Unscientific Is Good
“The reason literature, like art, has no hard-and-fast rules, is because authors and artists confer meaning upon things as they go.”
Recently on the hermeneutics exchange, Monica Cellio (one of the bright lights, whose eyes are like lasers) asked,
Do any principles commonly used in the field of hermeneutics have any counterparts in scientific principles? Is there a corollary in hermeneutics to the requirements that science demands as far as the reproducibility of experiments, peer review of results, etc?
This is a fantastic question, not because it will lead us towards a better understanding of the Bible, but because it exposes the reason why modern academics have such a problem with understanding and teaching the Bible.
There are no such principles. This is because hermeneutics is not a science. There are no hard-and-fast rules in literature. Bible teacher James Jordan, in a recent lecture, said,
Do you read anything else by rules? When you pick up the latest mystery novel, do you say, “Well, let’s remind ourselves of the rules of hermeneutics,” or do you just plow in? Do you read the newspaper by rules? The assumption seems to be that the Bible is some kind of weird book, and that if you don’t have all these rules you’re going to misinterpret it. There’s always some helpful stuff… but the problem with reading by rules is that it reduces reading to science. We have what is called ‘the ideal of science.’ Science has to turn all art into knowledge of a certain sort, with rules. That’s not the way the Bible is written and that’s not who God is. Some rules are commonsense, designed to get you to read sanely, like “Pay attention to the context.”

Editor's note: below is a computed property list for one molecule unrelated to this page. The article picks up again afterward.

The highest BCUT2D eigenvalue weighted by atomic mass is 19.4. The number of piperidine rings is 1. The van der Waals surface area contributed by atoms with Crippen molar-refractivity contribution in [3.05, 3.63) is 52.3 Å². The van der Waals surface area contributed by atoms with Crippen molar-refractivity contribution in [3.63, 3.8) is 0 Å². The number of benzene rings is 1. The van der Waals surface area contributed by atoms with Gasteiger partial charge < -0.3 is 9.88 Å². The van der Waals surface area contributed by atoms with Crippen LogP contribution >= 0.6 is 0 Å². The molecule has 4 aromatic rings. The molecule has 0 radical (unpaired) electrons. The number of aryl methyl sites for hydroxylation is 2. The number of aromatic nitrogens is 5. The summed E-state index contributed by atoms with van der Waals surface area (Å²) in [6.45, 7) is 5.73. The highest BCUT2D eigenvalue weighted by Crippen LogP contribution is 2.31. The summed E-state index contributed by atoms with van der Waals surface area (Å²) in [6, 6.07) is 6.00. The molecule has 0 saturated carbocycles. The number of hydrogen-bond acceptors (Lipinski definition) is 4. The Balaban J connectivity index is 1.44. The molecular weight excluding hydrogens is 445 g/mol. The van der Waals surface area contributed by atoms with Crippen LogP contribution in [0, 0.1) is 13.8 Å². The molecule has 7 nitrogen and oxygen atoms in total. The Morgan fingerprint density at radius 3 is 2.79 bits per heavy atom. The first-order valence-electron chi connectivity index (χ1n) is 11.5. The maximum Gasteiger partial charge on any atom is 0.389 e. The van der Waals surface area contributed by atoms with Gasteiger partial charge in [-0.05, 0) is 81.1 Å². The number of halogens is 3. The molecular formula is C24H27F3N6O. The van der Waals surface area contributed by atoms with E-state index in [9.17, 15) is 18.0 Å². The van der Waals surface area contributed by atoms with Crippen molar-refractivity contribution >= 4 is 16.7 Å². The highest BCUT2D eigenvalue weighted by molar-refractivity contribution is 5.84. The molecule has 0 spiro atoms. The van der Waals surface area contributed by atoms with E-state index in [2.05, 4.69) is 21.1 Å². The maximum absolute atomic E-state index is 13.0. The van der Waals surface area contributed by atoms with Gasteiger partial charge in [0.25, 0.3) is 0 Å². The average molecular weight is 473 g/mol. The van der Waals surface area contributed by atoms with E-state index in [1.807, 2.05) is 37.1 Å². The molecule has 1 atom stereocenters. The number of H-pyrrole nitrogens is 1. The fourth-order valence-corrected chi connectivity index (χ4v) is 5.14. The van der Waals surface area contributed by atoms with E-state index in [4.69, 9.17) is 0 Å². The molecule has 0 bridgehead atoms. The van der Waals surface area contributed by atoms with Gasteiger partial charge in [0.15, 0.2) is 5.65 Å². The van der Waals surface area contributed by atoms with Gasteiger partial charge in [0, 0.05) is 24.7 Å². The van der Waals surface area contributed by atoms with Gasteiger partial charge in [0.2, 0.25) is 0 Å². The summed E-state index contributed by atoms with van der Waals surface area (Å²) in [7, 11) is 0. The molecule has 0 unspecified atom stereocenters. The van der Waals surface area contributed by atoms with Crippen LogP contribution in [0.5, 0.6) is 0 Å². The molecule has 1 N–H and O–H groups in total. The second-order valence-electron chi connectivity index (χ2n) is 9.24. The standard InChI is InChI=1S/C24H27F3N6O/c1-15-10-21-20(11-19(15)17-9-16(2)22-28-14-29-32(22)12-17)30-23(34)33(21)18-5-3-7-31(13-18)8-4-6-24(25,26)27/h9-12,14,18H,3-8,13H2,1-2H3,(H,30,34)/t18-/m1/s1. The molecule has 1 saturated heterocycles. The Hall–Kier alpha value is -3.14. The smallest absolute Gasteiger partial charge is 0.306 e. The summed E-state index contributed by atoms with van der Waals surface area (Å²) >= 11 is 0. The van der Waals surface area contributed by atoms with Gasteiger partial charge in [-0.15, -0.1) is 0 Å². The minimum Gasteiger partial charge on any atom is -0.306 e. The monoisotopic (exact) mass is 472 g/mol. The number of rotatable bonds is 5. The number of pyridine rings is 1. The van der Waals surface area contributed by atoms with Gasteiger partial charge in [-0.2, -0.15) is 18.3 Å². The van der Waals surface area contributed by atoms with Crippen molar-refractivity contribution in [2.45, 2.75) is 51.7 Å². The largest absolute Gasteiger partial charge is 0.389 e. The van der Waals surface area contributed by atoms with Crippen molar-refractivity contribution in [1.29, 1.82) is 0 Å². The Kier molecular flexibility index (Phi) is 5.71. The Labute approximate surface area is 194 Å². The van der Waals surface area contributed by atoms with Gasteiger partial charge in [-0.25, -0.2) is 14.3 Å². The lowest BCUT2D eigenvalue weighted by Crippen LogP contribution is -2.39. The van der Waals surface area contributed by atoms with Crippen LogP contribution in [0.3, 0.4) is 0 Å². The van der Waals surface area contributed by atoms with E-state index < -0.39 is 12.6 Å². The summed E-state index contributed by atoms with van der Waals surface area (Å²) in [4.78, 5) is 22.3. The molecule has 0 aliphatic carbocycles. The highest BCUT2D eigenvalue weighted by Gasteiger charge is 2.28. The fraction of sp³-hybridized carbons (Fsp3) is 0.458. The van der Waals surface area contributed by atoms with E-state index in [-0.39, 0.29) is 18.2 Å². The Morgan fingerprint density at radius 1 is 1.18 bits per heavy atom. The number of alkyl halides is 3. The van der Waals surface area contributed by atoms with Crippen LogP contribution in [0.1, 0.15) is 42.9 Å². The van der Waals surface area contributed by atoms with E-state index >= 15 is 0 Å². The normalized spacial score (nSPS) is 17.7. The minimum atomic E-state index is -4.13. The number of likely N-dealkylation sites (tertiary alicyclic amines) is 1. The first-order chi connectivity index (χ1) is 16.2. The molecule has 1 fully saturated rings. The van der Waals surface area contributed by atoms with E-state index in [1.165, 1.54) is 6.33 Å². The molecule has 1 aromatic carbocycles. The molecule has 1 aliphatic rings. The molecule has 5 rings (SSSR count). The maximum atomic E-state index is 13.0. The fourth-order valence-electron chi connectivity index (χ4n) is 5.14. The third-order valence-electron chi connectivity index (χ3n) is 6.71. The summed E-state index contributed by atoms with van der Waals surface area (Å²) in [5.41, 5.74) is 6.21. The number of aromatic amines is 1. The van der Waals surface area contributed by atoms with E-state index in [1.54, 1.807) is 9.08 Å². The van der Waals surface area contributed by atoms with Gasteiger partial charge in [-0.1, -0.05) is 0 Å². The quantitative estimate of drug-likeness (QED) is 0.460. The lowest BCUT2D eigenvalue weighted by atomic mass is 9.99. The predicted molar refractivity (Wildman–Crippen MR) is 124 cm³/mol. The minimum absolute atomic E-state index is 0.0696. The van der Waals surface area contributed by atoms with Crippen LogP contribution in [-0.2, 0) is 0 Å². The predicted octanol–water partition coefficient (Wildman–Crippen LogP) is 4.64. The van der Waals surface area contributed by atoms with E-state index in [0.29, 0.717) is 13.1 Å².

The reason literature, like art, has no hard-and-fast rules, is because authors and artists confer meaning upon things as they go. So I guess reading cumulatively through a book is one rule. But once you are inside the author’s or artist’s world, the work becomes uniquely self-referencing. So the Bible makes its own rules based on what has gone before. This means that what gets classed as “faithful exegesis” of the Bible’s literature is in fact a sort of scientistic tunnel vision, based on the mistaken assumption that breaking things into smaller pieces will reveal their true essence. We must treat the Bible as literature, as a book. Having eyes like lasers is only good for cutting things up into small pieces, and hermeneutics is not an autopsy. If you take a single note out of a piece of music, it loses its meaning.
Next post, I’ll have a look at a famously difficult passage which can only be understood by taking into account the “meanings” of certains things conferred upon them in earlier Scriptures, and the order in which its events take place.
 James Jordan’s lecture series is here. Also, details on our one day event on hermeneutics and literary structure (held in Australia), can be found here.
ART: Gold Albert Einstein by Michael Bull. Just to illustrate my point.